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Basic Perspective

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Revision as of 10:39, 16 November 2017 by Tom Bishop (talk | contribs)

A fact of basic perspective is that the line of the horizon is always at eye level with the observer. This will help us understand how viewing distance works, in addition to the sinking ship effect.

Have you ever noticed that as you climb a mountain the line of the horizon seems to rise with you? This is because the vanishing point is always at eye level with the observer. This is a very basic property of perspective. From a plane or a mountain, however high you ascend - the horizon will rise to your eye level. The next time you climb in altitude study the horizon closely and observe as it rises with your eye level. The horizon will continue to rise with altitude, at eye level with the observer, until there is no more land to see.

Here's a text about horizon line and eye level, from Chapter 5 from the Perspective Drawing Handbook:

    Anyone who has ever been to the seaside will have seen a horizon (as long as it wasn't foggy). This is the line you see far away, out to sea. It's the line where the water stops and the sky starts. There are horizon lines everywhere, but usually you don't see them because something like a hill or a tree or a house is in the way.
    You always see the horizon line at your eye level. In fact, if you change your eye level (by standing up, or sitting down) the horizon line changes too, and follows your eye level. Your eye level always follows you around everywhere because it's your eye level. If you sit on the floor the horizon is at your eye level. If you stand up, it's at your eye level. If you stand on top of a very tall building, or look out of the window of an aeroplane, the horizon is still at your eye level.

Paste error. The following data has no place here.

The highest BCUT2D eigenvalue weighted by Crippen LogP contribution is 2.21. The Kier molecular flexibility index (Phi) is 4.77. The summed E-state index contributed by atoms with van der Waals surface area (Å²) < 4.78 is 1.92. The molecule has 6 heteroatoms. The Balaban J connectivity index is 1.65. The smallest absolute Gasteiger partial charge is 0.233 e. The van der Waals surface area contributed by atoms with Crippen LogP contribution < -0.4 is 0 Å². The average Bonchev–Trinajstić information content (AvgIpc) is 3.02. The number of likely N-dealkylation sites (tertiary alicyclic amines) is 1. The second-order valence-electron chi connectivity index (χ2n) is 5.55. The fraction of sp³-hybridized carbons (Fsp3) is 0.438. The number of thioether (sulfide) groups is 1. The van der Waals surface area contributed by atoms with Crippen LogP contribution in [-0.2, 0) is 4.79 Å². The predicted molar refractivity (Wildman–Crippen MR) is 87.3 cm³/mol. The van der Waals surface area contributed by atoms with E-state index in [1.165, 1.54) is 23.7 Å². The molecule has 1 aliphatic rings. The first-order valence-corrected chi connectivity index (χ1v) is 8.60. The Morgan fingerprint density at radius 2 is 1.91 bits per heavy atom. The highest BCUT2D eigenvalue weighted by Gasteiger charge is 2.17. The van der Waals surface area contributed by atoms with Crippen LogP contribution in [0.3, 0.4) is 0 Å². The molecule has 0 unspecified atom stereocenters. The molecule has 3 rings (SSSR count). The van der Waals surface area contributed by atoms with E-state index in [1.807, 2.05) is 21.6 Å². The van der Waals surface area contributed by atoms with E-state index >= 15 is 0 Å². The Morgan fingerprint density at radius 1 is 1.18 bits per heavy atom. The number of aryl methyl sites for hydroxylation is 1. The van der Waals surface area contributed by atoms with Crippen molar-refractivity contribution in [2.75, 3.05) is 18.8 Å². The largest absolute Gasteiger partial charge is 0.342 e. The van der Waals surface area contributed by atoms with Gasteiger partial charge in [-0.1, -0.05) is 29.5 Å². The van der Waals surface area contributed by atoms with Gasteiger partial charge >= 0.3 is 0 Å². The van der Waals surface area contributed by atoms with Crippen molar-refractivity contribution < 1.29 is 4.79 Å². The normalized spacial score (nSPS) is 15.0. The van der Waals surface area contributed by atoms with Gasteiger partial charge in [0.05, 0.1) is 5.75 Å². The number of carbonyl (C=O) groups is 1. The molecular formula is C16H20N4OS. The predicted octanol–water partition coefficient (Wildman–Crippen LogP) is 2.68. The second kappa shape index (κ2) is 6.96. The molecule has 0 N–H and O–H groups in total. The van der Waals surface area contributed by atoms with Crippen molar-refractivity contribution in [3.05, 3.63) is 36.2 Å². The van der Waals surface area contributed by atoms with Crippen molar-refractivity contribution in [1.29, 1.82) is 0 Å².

It's only everything else that appears to change in relation to your eye level. The fact is, that everything looks the way it does from your point of view because you see it in relation to yourself. So if you are sitting looking out of the window of an airliner everything is going to look shorter than you because at this moment you are taller (or higher) than everything else." 

In Zetetic Cosmogony by Thomas Winship we read a real world test:

    If the world be a ball, as Sir R. Ball gravely informs us, the aeronaut should be one of his most ardent supporters, as the highest part of the "surface of the globe" would be directly under the car of a balloon, and the sides would fall away or "dip" down in every direction. The universal testimony of aeronauts, however, is entirely against the globular assumption, as the following quotations show.
    The London Journal 18th July, 1857, says: --
    "The chief peculiarity of the view from a balloon at a considerable elevation was the altitude of the horizon, which remained practically on a level with the eye at an elevation of two miles, causing the surface of the earth to appear concave instead of convex, and to recede during the rapid ascent, whilst the horizon and the balloon seemed to be stationary."

Another easy experiment you can do for yourself to demonstrate this effect is find a computer game which can render large 3D maps. Move your character to one end of the map, center your crosshair on the line of the horizon, and turn on noclip. Without moving the mouse, ascend in height and notice how the line of the horizon will stay centered on the crosshair until you run out of land to see.

This simulated perspective effect is enough to satisfy the observer as to its workings and should be apparent and visible in most modern computer games.

See also: